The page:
Certain birth control pills may carry higher blood clot risk: FDA

April 10, 2012 By Steven Reinberg, HealthDay Reporter
Certain birth control pills may carry higher blood clot risk: FDA
Products such as Yaz or Yasmin, containing drospirenone, will get new labels, agency says.

(HealthDay) -- U.S. health officials announced Tuesday that birth controls pills containing drospirenone -- a man-made version of the hormone progesterone -- may be associated with a higher risk of blood clots and will require new labels.

The U.S. Food and Drug Administration said the updated labels will inform users that the pills -- which include products such as Bayer's Yaz or Yasmin -- may carry as much as a tripled risk for blood clots compared to containing other types of progesterone (also called progestins) such as levonorgestrel.

The agency findings came from observational studies, some of which found increased risk for blood clots while others did not, the FDA noted in its alert.

The decision follows recommendations made in December by an FDA-appointed panel that several drospirenone-containing contraceptives carry revised labels warning about an increased risk of potentially fatal blood clots.

The FDA advisers had voted 21-5 in favor of new labels for the . These newer contraceptives have been successfully marketed on the premise that they have fewer of the unwanted side effects of older such as bloating, mood swings and acne.

Dr. Tara Narula, a cardiologist at Lenox Hill Hospital in New York City, told HealthDay in December that the risk of clotting with the newer pills is "a low risk but the risk exists. The idea of the FDA looking at this and potentially increasing the warning has no downside. If anything, it increases awareness and that can only be a good thing."

Previously, the panel members had voted that the newer contraceptives, which gained initial FDA approval in 2001, are a viable method of birth control, and that the benefits of preventing pregnancy outweigh the health risks.

Explore further: FDA favors more risk info on birth control pills

More information: The U.S. Department of Health and Human Services has more about birth control at womenshealth.gov.

Related Stories

FDA favors more risk info on birth control pills

December 6, 2011
(AP) -- Federal health regulators are leaning toward adding new information about the risk of blood clots to the labels of widely prescribed birth control pills such as Yaz, in light of growing evidence that the newer contraceptive ...

FDA revisits safety of newer birth control drugs

December 5, 2011
Birth control drugs that were heavily promoted as having fewer side effects and the ability to clear up acne and other hormonal bothers are under new scrutiny from safety regulators.

Some birth control shows higher clot risk: US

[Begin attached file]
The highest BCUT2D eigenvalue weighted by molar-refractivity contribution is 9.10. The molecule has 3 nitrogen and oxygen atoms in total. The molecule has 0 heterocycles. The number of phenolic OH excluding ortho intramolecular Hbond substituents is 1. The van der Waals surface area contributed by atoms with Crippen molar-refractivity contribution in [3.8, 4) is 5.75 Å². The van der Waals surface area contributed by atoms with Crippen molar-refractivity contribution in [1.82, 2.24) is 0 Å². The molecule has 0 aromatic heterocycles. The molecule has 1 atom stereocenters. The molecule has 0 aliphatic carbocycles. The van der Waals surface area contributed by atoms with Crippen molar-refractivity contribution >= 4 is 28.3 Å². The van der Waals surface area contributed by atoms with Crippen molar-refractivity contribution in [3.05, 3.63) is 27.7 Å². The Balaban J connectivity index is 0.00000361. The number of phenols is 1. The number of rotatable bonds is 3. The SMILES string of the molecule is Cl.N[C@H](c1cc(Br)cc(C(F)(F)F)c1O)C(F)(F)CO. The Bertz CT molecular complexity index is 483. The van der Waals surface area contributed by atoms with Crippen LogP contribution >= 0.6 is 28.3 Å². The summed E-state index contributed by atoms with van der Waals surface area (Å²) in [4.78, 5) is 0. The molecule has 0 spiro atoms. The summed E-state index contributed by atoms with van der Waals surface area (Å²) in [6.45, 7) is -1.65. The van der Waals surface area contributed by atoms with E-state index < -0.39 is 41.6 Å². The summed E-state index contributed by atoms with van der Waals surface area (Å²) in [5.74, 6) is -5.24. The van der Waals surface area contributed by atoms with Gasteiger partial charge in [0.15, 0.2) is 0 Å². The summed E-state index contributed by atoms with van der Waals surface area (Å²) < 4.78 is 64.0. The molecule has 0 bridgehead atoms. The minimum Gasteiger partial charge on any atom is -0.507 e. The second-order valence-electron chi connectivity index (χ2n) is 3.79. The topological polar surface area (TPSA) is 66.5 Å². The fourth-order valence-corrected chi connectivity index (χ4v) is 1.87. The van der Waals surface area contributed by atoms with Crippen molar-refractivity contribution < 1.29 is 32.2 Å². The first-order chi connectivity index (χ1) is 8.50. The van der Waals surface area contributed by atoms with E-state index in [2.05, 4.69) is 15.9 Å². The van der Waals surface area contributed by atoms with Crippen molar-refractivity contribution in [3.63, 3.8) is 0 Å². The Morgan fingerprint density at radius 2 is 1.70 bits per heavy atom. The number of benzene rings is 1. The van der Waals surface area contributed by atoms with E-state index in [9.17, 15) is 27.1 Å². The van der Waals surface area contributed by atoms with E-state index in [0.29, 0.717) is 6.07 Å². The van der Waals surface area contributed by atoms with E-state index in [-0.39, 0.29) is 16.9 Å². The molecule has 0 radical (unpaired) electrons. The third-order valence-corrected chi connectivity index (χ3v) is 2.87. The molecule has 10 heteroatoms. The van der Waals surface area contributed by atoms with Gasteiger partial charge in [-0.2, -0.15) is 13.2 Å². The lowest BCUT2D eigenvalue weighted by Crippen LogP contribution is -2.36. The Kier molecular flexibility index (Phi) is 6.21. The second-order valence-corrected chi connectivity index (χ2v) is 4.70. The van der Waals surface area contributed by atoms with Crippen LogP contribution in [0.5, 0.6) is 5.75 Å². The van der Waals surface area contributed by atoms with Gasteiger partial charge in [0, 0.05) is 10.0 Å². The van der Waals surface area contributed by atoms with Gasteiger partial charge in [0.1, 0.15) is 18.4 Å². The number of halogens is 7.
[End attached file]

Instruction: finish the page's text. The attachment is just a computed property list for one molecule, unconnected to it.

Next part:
October 28, 2011
Some birth control products, including contraceptive pills, rings and patches for women, carry a significantly higher risk of blood clot than low-dose medications, US regulators said Thursday.

Drospirenone-containing contraceptives linked to higher risk of blood clots

November 7, 2011
The use of drospirenone-containing oral birth control pills is linked to a significantly higher risk of blood clots, both deep vein thrombosis and pulmonary embolism, according to an article in the Canadian Medical Association ...

FDA panel backs birth control patch despite risks

December 10, 2011
(AP) -- A panel of federal health advisers said Friday that a birth control patch from Johnson & Johnson probably carries a higher risk of blood clots than older drugs, but should remain available as an option for women ...

Recommended for you

FDA bans use of opioid-containing cough meds by kids

January 12, 2018
(HealthDay)—Trying to put a dent in the ongoing opioid addiction crisis, the U.S. Food and Drug Administration on Thursday slapped strict new restrictions on the use of opioid-containing cold and cough products by kids.

Taking ibuprofen for long periods found to alter human testicular physiology

January 9, 2018
A team of researchers from Denmark and France has found that taking regular doses of the pain reliever ibuprofen over a long period of time can lead to a disorder in men called compensated hypogonadism. In their paper published ...

Nearly one-third of Canadians have used opioids: study

January 9, 2018
Nearly one in three Canadians (29 percent) have used "some form of opioids" in the past five years, according to data released Tuesday as widespread fentanyl overdoses continue to kill.

Growing opioid epidemic forcing more children into foster care

January 8, 2018
The opioid epidemic has become so severe it's considered a national public health emergency. Addiction to prescription painkillers, such as oxycodone and morphine, has contributed to a dramatic rise in overdose deaths and ...

Price tag on gene therapy for rare form of blindness: $850K

January 3, 2018
A first-of-its kind genetic treatment for blindness will cost $850,000 per patient, making it one of the most expensive medicines in the world and raising questions about the affordability of a coming wave of similar gene-targeting ...

Restasis: Why US consumers paid billions for drug deemed ineffective in other countries

January 2, 2018
Why are Americans, both as patients and taxpayers, paying billions of dollars for a drug whose efficacy is so questionable that it's not approved in the European Union, Australia or New Zealand? Restasis, a blockbuster drug ...

0 comments

Please sign in to add a comment. Registration is free, and takes less than a minute. Read more

Click here to reset your password.
Sign in to get notified via email when new comments are made.